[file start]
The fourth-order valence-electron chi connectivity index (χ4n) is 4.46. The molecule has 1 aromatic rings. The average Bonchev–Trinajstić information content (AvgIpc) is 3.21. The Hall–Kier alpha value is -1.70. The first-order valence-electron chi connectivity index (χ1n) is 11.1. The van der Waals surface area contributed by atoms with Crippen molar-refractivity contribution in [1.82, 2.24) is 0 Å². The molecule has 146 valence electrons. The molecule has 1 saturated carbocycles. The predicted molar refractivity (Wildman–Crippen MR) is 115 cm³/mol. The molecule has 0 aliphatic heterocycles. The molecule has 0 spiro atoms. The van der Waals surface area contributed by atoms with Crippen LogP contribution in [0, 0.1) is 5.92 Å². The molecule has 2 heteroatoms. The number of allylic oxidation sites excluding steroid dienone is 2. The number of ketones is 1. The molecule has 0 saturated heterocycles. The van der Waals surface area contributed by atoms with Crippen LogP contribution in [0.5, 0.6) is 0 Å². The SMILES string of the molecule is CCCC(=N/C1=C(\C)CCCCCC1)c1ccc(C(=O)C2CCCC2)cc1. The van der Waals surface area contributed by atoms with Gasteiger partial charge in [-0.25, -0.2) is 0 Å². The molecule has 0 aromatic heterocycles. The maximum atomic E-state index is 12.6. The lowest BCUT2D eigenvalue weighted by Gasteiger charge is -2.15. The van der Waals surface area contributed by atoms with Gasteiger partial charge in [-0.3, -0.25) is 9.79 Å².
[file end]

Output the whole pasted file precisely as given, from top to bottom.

The fourth-order valence-electron chi connectivity index (χ4n) is 4.46. The molecule has 1 aromatic rings. The average Bonchev–Trinajstić information content (AvgIpc) is 3.21. The Hall–Kier alpha value is -1.70. The first-order valence-electron chi connectivity index (χ1n) is 11.1. The van der Waals surface area contributed by atoms with Crippen molar-refractivity contribution in [1.82, 2.24) is 0 Å². The molecule has 146 valence electrons. The molecule has 1 saturated carbocycles. The predicted molar refractivity (Wildman–Crippen MR) is 115 cm³/mol. The molecule has 0 aliphatic heterocycles. The molecule has 0 spiro atoms. The van der Waals surface area contributed by atoms with Crippen LogP contribution in [0, 0.1) is 5.92 Å². The molecule has 2 heteroatoms. The number of allylic oxidation sites excluding steroid dienone is 2. The number of ketones is 1. The molecule has 0 saturated heterocycles. The van der Waals surface area contributed by atoms with Crippen LogP contribution in [0.5, 0.6) is 0 Å². The SMILES string of the molecule is CCCC(=N/C1=C(\C)CCCCCC1)c1ccc(C(=O)C2CCCC2)cc1. The van der Waals surface area contributed by atoms with Gasteiger partial charge in [-0.25, -0.2) is 0 Å². The molecule has 0 aromatic heterocycles. The maximum atomic E-state index is 12.6. The lowest BCUT2D eigenvalue weighted by Gasteiger charge is -2.15. The van der Waals surface area contributed by atoms with Gasteiger partial charge in [-0.3, -0.25) is 9.79 Å².